17. 40 CFR 407.14 - Pretreatment standards for existing sources.

    Code of Federal Regulations, 2013 CFR

    2013-07-01

    ... 40 Protection of Environment 30 2013-07-01 2012-07-01 true Pretreatment standards for existing sources. 407.14 Section 407.14 Protection of Environment ENVIRONMENTAL PROTECTION AGENCY (CONTINUED) EFFLUENT GUIDELINES AND STANDARDS CANNED AND PRESERVED FRUITS AND VEGETABLES PROCESSING POINT...

  18. 40 CFR 409.16 - Pretreatment standards for new sources.

    Code of Federal Regulations, 2012 CFR

    2012-07-01

    ... 40 Protection of Environment 30 2012-07-01 2012-07-01 false Pretreatment standards for new sources. 409.16 Section 409.16 Protection of Environment ENVIRONMENTAL PROTECTION AGENCY (CONTINUED) EFFLUENT GUIDELINES AND STANDARDS SUGAR PROCESSING POINT SOURCE CATEGORY Beet Sugar Processing Subcategory § 409.16...

  19. 40 CFR 409.34 - Pretreatment standards for existing sources.

    Code of Federal Regulations, 2014 CFR

    2014-07-01

    ... 40 Protection of Environment 29 2014-07-01 2012-07-01 true Pretreatment standards for existing sources. 409.34 Section 409.34 Protection of Environment ENVIRONMENTAL PROTECTION AGENCY (CONTINUED) EFFLUENT GUIDELINES AND STANDARDS SUGAR PROCESSING POINT SOURCE CATEGORY Liquid Cane Sugar Refining...

  20. 40 CFR 409.34 - Pretreatment standards for existing sources.

    Code of Federal Regulations, 2012 CFR

    2012-07-01

    ... 40 Protection of Environment 30 2012-07-01 2012-07-01 false Pretreatment standards for existing sources. 409.34 Section 409.34 Protection of Environment ENVIRONMENTAL PROTECTION AGENCY (CONTINUED) EFFLUENT GUIDELINES AND STANDARDS SUGAR PROCESSING POINT SOURCE CATEGORY Liquid Cane Sugar Refining...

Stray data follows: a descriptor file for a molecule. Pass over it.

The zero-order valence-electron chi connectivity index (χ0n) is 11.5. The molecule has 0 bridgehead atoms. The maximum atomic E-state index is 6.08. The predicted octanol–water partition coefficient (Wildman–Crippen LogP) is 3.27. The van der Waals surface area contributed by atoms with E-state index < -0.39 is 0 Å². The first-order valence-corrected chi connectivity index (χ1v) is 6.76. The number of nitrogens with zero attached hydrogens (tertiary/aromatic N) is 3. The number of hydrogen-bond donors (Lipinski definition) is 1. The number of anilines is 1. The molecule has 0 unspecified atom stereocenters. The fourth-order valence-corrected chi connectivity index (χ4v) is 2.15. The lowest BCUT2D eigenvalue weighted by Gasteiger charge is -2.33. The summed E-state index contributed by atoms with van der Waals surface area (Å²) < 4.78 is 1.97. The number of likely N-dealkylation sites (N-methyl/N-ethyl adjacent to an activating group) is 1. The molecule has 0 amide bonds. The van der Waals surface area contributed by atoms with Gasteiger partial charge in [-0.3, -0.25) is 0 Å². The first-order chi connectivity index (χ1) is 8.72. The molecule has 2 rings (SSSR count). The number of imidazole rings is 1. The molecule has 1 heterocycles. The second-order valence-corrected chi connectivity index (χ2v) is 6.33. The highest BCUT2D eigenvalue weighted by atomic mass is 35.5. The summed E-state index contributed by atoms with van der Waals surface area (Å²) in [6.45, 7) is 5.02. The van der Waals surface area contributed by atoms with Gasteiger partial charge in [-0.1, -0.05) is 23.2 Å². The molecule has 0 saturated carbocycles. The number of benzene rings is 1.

1. 40 CFR 409.14 - Pretreatment standards for existing sources.

    Code of Federal Regulations, 2014 CFR

    2014-07-01

    ... 40 Protection of Environment 29 2014-07-01 2012-07-01 true Pretreatment standards for existing sources. 409.14 Section 409.14 Protection of Environment ENVIRONMENTAL PROTECTION AGENCY (CONTINUED) EFFLUENT GUIDELINES AND STANDARDS SUGAR PROCESSING POINT SOURCE CATEGORY Beet Sugar Processing Subcategory...

  2. 40 CFR 409.26 - Pretreatment standards for new sources.

    Code of Federal Regulations, 2013 CFR

    2013-07-01

    ... 40 Protection of Environment 30 2013-07-01 2012-07-01 true Pretreatment standards for new sources. 409.26 Section 409.26 Protection of Environment ENVIRONMENTAL PROTECTION AGENCY (CONTINUED) EFFLUENT GUIDELINES AND STANDARDS SUGAR PROCESSING POINT SOURCE CATEGORY Crystalline Cane Sugar Refining Subcategory...